Anyway, it's good to see Button back being competitive, but it's a shame that we lost Webber to the mid-field mysteriously. Hopefully from this point on, the big 3 (and Mercedes and Lotus too) will give their drivers competitive cars that they can all get on with and we can see some great racing.
     
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  6. TheModestMatt

    TheModestMatt Member

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    Good to see the form back, but he needs to keep the momentum going and ignore the championship standings for now. It was Hungary last year where he really took off, but like that year he may be too far back. I dont think he has really been gone the car simply hasnt been good enough until now.
     
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  7. u408379965

    u408379965 Well-Known Member

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    There were times when they couldn't stick with Alonso, the performance of the top three tended to ebb and flow, there was rarely more than a tenth or two between them.

    This. <ok>
     
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  8. Masanari

    Masanari Active Member

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    Button had to use more of his tyres to keep up with Alonso though which showed when his rears were practically gone two laps from the end.

    I think yesterday the Mclaren and Ferrari were more or less equal and I think the Red Bull might of been a tad quicker than both of them because Vettel seems to be driving quite ragged yesterday and apparently had a KERS problem (although I do not know how much that cost him) and he was still able to have similar pace to Alonso and Button.
     
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  9. Forza Bianchi

    Forza Bianchi Well-Known Member

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    There were two times when Alonso was quicker than Button - one is the first stint where Button had traffic and the other is the final stint where Button's tyres went off. All other times Button was faster. As for Vettel, there were also two times where Alonso was quicker - one being the end of the first stint (tyre management was probably the reason for this) and the second time was when Hamilton overtook Vettel. They were equally matched in the final stint but Vettel was quicker for the rest of it.

    At least we all agree it was very close between the three, but my point remains - Ferrari were slightly behind and McLaren were the fastest.

    More quotes:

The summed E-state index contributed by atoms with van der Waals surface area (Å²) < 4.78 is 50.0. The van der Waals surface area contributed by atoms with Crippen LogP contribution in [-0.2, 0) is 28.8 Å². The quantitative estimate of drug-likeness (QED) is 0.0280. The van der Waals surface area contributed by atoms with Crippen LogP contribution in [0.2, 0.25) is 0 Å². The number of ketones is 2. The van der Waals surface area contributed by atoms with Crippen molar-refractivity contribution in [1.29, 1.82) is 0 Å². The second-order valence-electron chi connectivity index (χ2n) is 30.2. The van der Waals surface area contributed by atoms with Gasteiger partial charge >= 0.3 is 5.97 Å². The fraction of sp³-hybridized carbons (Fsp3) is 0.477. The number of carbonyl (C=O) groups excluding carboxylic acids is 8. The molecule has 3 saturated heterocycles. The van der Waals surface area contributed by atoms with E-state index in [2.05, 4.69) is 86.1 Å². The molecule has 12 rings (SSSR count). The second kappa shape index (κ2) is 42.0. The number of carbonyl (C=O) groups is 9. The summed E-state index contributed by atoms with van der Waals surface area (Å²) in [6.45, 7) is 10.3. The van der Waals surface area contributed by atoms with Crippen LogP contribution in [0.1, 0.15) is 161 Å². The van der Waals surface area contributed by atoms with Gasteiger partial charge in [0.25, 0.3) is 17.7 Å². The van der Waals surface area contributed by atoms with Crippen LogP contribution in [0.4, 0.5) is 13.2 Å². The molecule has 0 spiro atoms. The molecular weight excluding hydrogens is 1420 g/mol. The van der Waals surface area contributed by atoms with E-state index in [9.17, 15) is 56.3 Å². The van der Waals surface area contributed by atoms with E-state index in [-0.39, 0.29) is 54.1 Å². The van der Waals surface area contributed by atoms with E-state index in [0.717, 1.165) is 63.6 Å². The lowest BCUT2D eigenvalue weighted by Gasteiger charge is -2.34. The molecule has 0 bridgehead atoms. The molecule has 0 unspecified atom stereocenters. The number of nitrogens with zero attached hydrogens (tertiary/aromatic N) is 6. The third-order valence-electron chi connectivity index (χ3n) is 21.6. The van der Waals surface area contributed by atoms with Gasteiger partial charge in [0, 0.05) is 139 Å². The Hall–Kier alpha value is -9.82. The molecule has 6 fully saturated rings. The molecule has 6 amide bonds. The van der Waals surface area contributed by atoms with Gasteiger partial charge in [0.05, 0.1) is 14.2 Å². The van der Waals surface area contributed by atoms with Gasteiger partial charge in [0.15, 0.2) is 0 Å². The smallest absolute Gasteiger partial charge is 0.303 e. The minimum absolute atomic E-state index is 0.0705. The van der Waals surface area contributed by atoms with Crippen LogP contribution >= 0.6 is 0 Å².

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  10. Masanari

    Masanari Active Member

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    If you have similar cars and one car (Mclaren) drives at 100% then it is going to be quicker at that time than the other car (Ferrari) driving at 95%. Alonso was just controlling the race from the front and saving his tyres, that is why when Button and Vettel got to about 1 sec of him they could not get passed him.
     
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  11. u408379965

    u408379965 Well-Known Member

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    Agreed. Alonso didn't need to push so his ultimate pace was masked. Tellingly he seemed to be able to pull away by a tenth or two between the last corner and the DRS zone, suggesting he was only pushing in the areas he needed to be quick. I don't think he played it so cool that he was prepared to let Vettel and Button into the DRS zone - they were genuinely faster at certain points - but I don't think Alonso pushed as hard as he could have.

    Anyway we're splitting hairs, there was very little in it and the best driver won on the day.
     
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  12. cosicave

    cosicave Well-Known Member

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    Forza:

    'Managing the gap' has been explained here by more than just me. I am sure you understand the concept. You are quoting statements from Anderson and Whitmarsh in which they have both made factual observations of lap times but in which neither make efforts to explain the reason(s) for these observational 'facts'.

    For a fuller understanding, one must look beneath superficial evidence. For instance, the Sun now rises in the east, just as it did for the Ancient Egyptians who worshipped it. But they did not understand the reason – that the earth they stood upon was spinning like a top!

    The McLaren was faster at times. But look deeper: ask yourself why!